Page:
Minnesota Legalizes Recreational Marijuana-What employers should do now to prepare for the August 1st effective date

Effective August 1st, 2023, Minnesota becomes the 23rd state to legalize recreational marijuana. Minnesota already offered a medical marijuana program for patients with qualifying conditions-and as of March 2022, Minnesota permitted consumption by liquid, pills, and smoking dried, raw hemp-derived cannabis.

With the new law, an Office of Cannabis Management was created to oversee the program. And while the law goes into effect in August 2023, it is expected to take about 18 months for the first dispensaries to open.

So what is permitted under the new law?

Adults 21 and older may:

  • Use, possess, or transport cannabis paraphernalia
  • Possess or transport two ounces or less of adult-use cannabis flower in a public place
  • Possess two pounds or less of adult-use cannabis flower in individual’s private residence
  • Possess or transport eight grams or less of adult-use cannabis concentrate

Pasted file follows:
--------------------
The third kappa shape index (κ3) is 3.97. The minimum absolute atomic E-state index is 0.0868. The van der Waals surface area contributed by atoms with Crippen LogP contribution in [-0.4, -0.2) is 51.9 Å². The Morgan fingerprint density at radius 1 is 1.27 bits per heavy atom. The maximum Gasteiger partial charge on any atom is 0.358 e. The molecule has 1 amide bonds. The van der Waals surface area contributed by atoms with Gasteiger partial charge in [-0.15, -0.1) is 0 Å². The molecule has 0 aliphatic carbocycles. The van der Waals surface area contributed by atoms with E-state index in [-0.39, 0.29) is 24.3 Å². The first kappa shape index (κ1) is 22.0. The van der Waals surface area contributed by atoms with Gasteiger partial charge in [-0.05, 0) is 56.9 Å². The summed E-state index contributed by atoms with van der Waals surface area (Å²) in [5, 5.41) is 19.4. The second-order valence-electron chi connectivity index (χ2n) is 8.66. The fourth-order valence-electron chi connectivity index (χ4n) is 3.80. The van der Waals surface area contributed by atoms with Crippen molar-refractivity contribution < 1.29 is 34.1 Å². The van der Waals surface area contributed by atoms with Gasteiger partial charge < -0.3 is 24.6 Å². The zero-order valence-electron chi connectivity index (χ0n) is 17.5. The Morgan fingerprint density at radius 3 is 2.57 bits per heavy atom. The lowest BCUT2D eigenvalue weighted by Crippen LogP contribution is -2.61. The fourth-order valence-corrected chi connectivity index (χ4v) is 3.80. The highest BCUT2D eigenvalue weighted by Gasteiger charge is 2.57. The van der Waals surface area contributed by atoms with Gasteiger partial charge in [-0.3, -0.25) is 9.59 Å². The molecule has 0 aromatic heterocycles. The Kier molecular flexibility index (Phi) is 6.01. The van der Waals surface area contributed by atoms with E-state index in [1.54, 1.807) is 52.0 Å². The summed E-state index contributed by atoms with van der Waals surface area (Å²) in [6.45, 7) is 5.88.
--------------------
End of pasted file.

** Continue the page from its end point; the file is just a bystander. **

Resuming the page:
• Possess or transport edible cannabis products or lower-potency hemp edibles infused with a combined total of 800 mg or less of tetrahydrocannabinol

Marijuana may be used:

  • In a private residence, including the yard and area immediately surrounding the house
  • On private property that is not generally accessible by the public, unless explicitly banned
  • On the premises of an establishment licensed to permit on-site consumption

Notice anything missing? The workplace! How should employers react to this new law?

First, it’s important to note what the Lawful Consumable Products Statute will say after August 1, 2023:

“If an employee uses cannabis outside of work hours and off the work premises, then an employer may not lawfully discipline an employee for that behavior. However, employers can still prohibit the use of marijuana if the use of it would violate federal or state law or cause the employer to lose money or a licensing benefit under federal law.”

Adjusting your drug testing policy is good place to start.

Cannabis testing is different from drug and alcohol testing. After the effective date of this law, employers may test under compliant policy for the following reasons:

  • Reasonable suspicion
  • Random testing for certain employees
  • Treatment program testing

What about testing job applicants?